So, we’re very interested in that, and we’re trying to participate in most of the different models that people are suggesting. But clearly in these big cities it’s going to be a different solution. And then we’ll evolve the business accordingly.
QUESTION: Hi. It’s Daniel Kim at Lit Motors Corporation.
ALAN MULALLY: Very good.
QUESTION: So, to follow up on her question actually, there’s a lot of waste if you look at the infrastructure of where cars — the spatial capacity that they take up on the highways. And if you also look at another example, 80 percent of most people drive alone, especially in California. Does Ford — there’s a lot of efficiencies that could be maximized. How does Ford maybe take a stance on that for R&D or for the next 20 years?
ALAN MULALLY: Well, the business that we’re in primarily is making cars and trucks, and make them affordably in large numbers as the customers want them. We try to involve ourselves with every government around the world, because we operate everywhere around the world, and that’s why I always mention the economic development as well as the energy independence and the environmental sustainability, because all around the world everybody is looking for solutions for all three.
In Ford we took a position that the best thing we can do is always be thinking about all three. So, we involve ourselves, we’re there, we’re on the requirements side, we’re on the planning of the future side, but clearly the way you describe it is true, but we are doing everything we can to be part of the solution and work with the people that actually have the responsibility for doing that.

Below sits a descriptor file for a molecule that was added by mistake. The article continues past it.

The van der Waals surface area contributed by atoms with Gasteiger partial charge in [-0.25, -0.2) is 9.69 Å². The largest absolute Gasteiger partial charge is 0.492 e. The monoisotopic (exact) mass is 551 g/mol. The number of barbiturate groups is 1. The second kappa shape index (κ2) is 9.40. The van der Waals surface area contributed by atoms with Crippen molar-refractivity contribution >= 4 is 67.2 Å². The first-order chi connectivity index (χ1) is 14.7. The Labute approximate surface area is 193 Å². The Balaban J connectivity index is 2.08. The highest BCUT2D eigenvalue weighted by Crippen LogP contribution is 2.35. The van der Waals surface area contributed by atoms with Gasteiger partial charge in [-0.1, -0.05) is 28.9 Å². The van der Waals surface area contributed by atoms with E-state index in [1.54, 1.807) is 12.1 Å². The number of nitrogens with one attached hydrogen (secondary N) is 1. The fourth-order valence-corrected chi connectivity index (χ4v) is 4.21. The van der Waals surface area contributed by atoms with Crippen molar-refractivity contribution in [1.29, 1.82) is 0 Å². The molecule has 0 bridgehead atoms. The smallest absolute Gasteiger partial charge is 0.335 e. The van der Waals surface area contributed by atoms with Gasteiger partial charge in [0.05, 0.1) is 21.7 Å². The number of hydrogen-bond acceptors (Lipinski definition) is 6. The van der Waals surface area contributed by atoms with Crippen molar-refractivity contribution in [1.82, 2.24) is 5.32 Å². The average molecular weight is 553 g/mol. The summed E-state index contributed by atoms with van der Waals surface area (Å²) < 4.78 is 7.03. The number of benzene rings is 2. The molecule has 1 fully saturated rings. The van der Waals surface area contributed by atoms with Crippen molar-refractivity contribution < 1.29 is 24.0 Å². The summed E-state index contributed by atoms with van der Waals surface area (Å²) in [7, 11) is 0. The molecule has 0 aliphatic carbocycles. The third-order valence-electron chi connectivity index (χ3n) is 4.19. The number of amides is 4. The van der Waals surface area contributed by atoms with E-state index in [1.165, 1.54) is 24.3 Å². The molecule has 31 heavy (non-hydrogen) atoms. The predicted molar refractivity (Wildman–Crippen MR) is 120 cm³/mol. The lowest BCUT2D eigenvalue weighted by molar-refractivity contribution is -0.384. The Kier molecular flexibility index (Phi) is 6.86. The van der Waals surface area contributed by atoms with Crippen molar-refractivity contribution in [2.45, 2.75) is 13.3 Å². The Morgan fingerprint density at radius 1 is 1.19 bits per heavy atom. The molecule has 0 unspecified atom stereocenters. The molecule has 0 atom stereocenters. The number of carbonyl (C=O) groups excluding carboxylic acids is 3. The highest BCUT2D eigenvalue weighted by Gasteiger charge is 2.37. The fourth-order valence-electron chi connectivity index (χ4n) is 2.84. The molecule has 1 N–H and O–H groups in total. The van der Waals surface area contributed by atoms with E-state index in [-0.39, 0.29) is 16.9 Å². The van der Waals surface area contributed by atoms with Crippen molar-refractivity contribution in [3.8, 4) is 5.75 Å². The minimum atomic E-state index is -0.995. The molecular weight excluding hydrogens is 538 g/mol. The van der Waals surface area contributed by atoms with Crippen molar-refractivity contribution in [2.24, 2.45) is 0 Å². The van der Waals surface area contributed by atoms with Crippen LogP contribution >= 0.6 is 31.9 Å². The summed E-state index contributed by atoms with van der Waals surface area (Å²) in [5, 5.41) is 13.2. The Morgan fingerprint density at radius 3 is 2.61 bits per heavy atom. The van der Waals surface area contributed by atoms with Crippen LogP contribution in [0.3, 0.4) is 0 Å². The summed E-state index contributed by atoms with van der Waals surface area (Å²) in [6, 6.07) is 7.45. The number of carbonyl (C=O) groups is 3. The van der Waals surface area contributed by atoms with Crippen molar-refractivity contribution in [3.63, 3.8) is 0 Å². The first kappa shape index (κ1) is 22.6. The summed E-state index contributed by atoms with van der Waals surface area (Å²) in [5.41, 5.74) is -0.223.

But it’s interesting, because a lot of the emerging countries and their economies have a little bit more room to kind of plan that out ahead of time. So, we’re getting a lot of good ideas, especially in India and in China.
QUESTION: So, just to follow up, do you feel like that is the wave of the future is smaller vehicles will have to be something we do have to address, that there will be a market possibly, maybe not in Ford’s business plan for the next 20 years but there will be a space for that?
ALAN MULALLY: Oh, sure. Well, I think like all of us I would love to be able to move around in a city conveniently — or around anywhere, right, and I’d love to see connected integrated transportation systems where I didn’t always have to drive a car; it would be fantastic.